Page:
I am a white, college educated, twenty-seven-year-old woman who is a writer with a double-digit dress size. If I'm not in Girls target demographic, I don't know who is.
I watched all of Season 1, which means I have no foothold for the most recent Girls debate over the inclusion of a potential token black character. Chances are I'll probably never have anything to say about that because I'm unlikely to watch Season 2.
A friend of mine posted a Facebook status about Girls last week that said she was unable to find any sympathy for the characters because of their hypocritical class privilege. She said she was only a few episodes in, and--to be sure--those first few episodes made me really, really dislike the protagonist as she whined and hemmed and hawed through the horror of her parents deciding they were no longer going to support her aimless drifting through New York City in the name of existential discovery. My friend went on to talk about how working through crappy jobs in our twenties is how we build character for the work that we'll do later in our lives and that this show just fell flat for her.
Some of the comments I've seen about Girls lament that "this generation" just doesn't get the value of hard work.
I am one year older than Lena Dunham, so we're squarely situated in the same generation, but she definitely does not speak for me. I tried to figure out why I failed to find connection, and the comments about work really summed it up.
I am twenty-seven years old and I have worked well over twenty jobs. I have bussed tables, worked drive-throughs, changed diapers (of children and adults), cleaned houses, listened to customers complain, and scrubbed toilets. I have worked double shifts, overtime, and gone weeks on end without a day off. I have worked while going to school full time, while parenting, and while sick. Sometimes, I have complained, but always I have done it.
I am not the only one.
The characters on Girls are no more representatives of my generation than the characters on Sex and the City are representatives for the previous one. They are escapist fantasies predicated on a class privilege that has to be elusive and elitist. That's the point of the escapism.
That Girls bills itself and has been touted as a "real" Sex and the City is the part that bothers me. "Real" for who?
This is why I can't completely write off the show even though I didn't really connect with it personally. It's clear from the conversations the show has generated that it's real for someone, and it's real for people who didn't feel that they had representation before.
When Dunham won the Golden Globe for Best Actress for her show, she said that "This award is for every woman who felt that there wasn't a space for her. This show's made a space for me."
Later, when she also won Best Comedy, she said that "Making this show and the response to it has been the most validating thing that I have ever felt. It's made me feel so much less alone."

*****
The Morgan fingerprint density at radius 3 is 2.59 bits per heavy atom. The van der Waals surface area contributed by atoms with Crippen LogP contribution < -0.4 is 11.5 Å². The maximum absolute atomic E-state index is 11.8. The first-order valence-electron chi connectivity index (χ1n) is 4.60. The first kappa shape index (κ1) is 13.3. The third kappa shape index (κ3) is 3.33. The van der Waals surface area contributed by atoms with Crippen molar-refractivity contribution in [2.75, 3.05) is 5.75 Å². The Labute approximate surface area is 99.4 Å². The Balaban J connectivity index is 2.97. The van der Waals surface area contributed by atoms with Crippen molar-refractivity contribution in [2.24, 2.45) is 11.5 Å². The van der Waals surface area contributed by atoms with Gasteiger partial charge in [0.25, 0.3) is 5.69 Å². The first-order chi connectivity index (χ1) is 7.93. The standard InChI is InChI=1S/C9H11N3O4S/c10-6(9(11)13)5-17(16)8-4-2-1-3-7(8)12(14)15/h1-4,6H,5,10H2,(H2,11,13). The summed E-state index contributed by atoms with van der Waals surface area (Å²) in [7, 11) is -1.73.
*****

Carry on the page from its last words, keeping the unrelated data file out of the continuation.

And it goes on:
Many people took issue with these comments because, as has been very well documented (also here, and here), Lena Dunham's fictional world (which she says she based on her real-life one) is awash not only in class privilege but in all kinds of racial privilege. They said that Dunham had done nothing to make a spot for them and that while she might feel much less alone, her success had only further highlighted how unrepresented many, many people across America truly are in our pop culture.
Without a doubt, the fact that this particular story got funding when there are so many other stories that do not get such major network support is a problem that is firmly rooted in our prejudicial society. (That Lena Dunham is already being picked up to write for a second HBO show highlights that further). There is a finite amount of time and resources for the major national networks, and when all of that time and resources goes to one kind of story--usually rich and white--that's a problem.
Still, as frustrated as I am with the privileges I see seeping out of Girls and as much as I don't see myself anywhere in these characters, I can't fault Lena Dunham for telling her story, and I can't hate on her for the success she's getting.
I also can't ignore that her story is sparking some important conversations. Even the conversations pointing out the lack of racial diversity are putting the underrepresentation of authentic interracial interactions into mainstream discussions.
On top of that, Girls has sparked many excellent conversations about body image. Dunham's character Hannah laments that being "11 pounds overweight" has made her life miserable, and we're supposed to think that's a ridiculous thing to say. However, when her real-life counterpart is being harassed over her body on a daily basis, how ridiculous is it, really? And if being 11 pounds overweight is enough to bring on the type of cruel bullying that would send most people reeling from the limelight, don't we have to say that standing firm in the face of that cruelty is at least doing something for our culture?
All of that to say that even though Dunham doesn't speak for me, I'm glad she's speaking for someone. I hope that the criticism of the show continues because I think its weaknesses are weaknesses in our culture as a whole, and they need to be examined. I also hope the praise continues because what the show is doing right points to weaknesses of our own as well, and no one person's story is going to address it all.
Are there any TV shows that you think are "real" for you? What have you most seen as a true representation of your life? Is "realness" a requirement for a good show?